Liberal and conservative criminologists do not differ all that much about the causes of street crime. Conservatives tend to focus on individual social pathologies such as single-parent families, drugs, and defects of character and genes. Liberals stress structural, systemic features such as economic and social inequality. Conservatives stress incapacitation as a preventive, but liberals also understand that seriously dangerous and threatening criminals need to be locked away for long periods, even for life without possibility of release. Liberals tend to view crime from a longer lens, worrying about the next generation of criminals, but so do some conservatives, such as James Q. Wilson and John DiIulio, who are keenly aware of the demographics of crime.
On the whole, there is a major gap between what we know about crime causation and the policies we employ to control crime. Yet sensible people from various political persuasions know that we cannot ignore either prevention or punishment. And, as Kaminer argues, unless we're transformed into a police state, law enforcement alone cannot do the job. Like Anderson and Gordon, Kaminer understands that emotional and self-interested responses to the problem of crime hinder rational consideration of evidence and alternative policies.
Diana R. Gordon's The Return of the Dangerous Classes: Drug Prohibition and Policy Politics echoes key themes of Kaminer's book but applies them with a vision grounded in sociology and political science rather than law and psychology. Gordon, who teaches political science and criminology at the City College of New York, explores the politics of symbolism well known to political and social scientists through the work of Murray Edelman, and especially as applied to crime, through the work of Stuart Scheingold. Like Scheingold, she argues that "the messy and complex politics of street crime can be understood only in the context of broader cultural values and social conditions of American life--our punitive morality, our reliance on individualistic answers to social questions, the inequalities of race and class that we tolerate." Her book applies that perspective to the politics of drug prohibition. Since about 25 percent of state prisoners and 60 percent of federal prisoners are charged with drug crimes--indeed, in California 25 percent are charged with possession or use of drugs alone, not sale--drug prohibition policies and practices should be a principal focus for anyone who wants to make a difference in improving crime policy.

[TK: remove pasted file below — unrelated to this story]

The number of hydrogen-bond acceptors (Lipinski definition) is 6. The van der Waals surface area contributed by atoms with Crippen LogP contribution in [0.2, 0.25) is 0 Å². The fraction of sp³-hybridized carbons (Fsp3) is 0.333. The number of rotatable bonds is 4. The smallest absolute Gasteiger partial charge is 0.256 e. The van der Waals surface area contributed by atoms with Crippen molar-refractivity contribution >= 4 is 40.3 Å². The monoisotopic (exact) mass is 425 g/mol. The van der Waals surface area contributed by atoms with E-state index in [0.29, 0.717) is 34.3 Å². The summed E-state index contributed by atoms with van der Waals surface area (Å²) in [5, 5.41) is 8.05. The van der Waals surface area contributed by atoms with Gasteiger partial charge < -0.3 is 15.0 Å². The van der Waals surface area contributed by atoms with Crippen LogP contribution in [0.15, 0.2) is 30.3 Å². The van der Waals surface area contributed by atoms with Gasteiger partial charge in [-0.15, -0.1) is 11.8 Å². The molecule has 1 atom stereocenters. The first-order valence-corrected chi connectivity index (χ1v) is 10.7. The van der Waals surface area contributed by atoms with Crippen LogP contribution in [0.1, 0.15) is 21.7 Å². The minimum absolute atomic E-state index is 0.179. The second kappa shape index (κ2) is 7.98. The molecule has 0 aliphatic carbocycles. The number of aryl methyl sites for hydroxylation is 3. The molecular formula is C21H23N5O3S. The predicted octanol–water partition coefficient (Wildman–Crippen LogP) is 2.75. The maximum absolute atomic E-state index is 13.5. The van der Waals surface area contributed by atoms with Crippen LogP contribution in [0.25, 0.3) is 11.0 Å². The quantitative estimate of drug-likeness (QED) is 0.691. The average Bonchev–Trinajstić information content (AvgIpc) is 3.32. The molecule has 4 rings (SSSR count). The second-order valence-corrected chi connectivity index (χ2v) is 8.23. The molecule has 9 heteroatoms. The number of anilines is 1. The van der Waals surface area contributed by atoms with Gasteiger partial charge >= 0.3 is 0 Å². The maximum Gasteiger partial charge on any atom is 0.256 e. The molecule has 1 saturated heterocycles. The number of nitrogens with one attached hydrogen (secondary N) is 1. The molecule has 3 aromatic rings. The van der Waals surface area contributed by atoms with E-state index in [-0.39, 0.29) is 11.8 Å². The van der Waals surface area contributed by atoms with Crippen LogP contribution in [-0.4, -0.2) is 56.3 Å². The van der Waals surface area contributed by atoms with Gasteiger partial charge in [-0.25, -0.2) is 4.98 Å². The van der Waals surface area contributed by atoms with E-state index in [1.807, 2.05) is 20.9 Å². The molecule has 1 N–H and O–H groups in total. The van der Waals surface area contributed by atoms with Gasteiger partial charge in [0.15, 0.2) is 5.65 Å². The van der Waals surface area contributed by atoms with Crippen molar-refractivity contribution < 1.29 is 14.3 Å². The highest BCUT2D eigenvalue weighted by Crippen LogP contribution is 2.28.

Violent crime, although controversial, is relatively straightforward. Liberals and conservatives may disagree about "risk management," but we don't have different feelings about violence. In one sense, Willie Horton's was an easy case. He was convicted of murder, escaped, and brutally assaulted an innocent couple. In my view, Horton clearly qualifies for a "lock 'em up and throw away the key" response.
But we cannot throw away the key to the cell of every prisoner. We have no choice but to weigh benefits and costs in formulating any rational crime policy. California's broadly drawn Three Strikes Law fails to distinguish between dangerously assaultive crime and such minor felonies as the theft of a bicycle and, as a result, will eventually require either raising taxes or cutting the budgets for higher education, environmental cleanup, or other programs Californians hold dear. The inmate boom is affecting prisons and jails all over the country. The number of inmates in local jails, for example, has risen from 223,500 in 1983 to 490,000 in 1995. These jails once housed low-level offenders until they made bail, were tried, or served short sentences. Now they house hardened criminals because state and federal prisons are overcrowded.
Some state officials facing a surge in new inmates are beginning to consider alternatives. Wisconsin Governor Tommy G. Thompson, who cut spending and taxes and overhauled welfare, has said he will build no new prisons. In New York, where prison building proceeds apace, Governor George E. Pataki has proposed that the state's most violent and disruptive inmates be housed two to a cell as part of an expansion plan to build three new maximum security prisons by the year 2000--this despite protests by the same prison guard union that supports the construction of the new prisons. But to his credit, Pataki favors release of low-level drug offenders.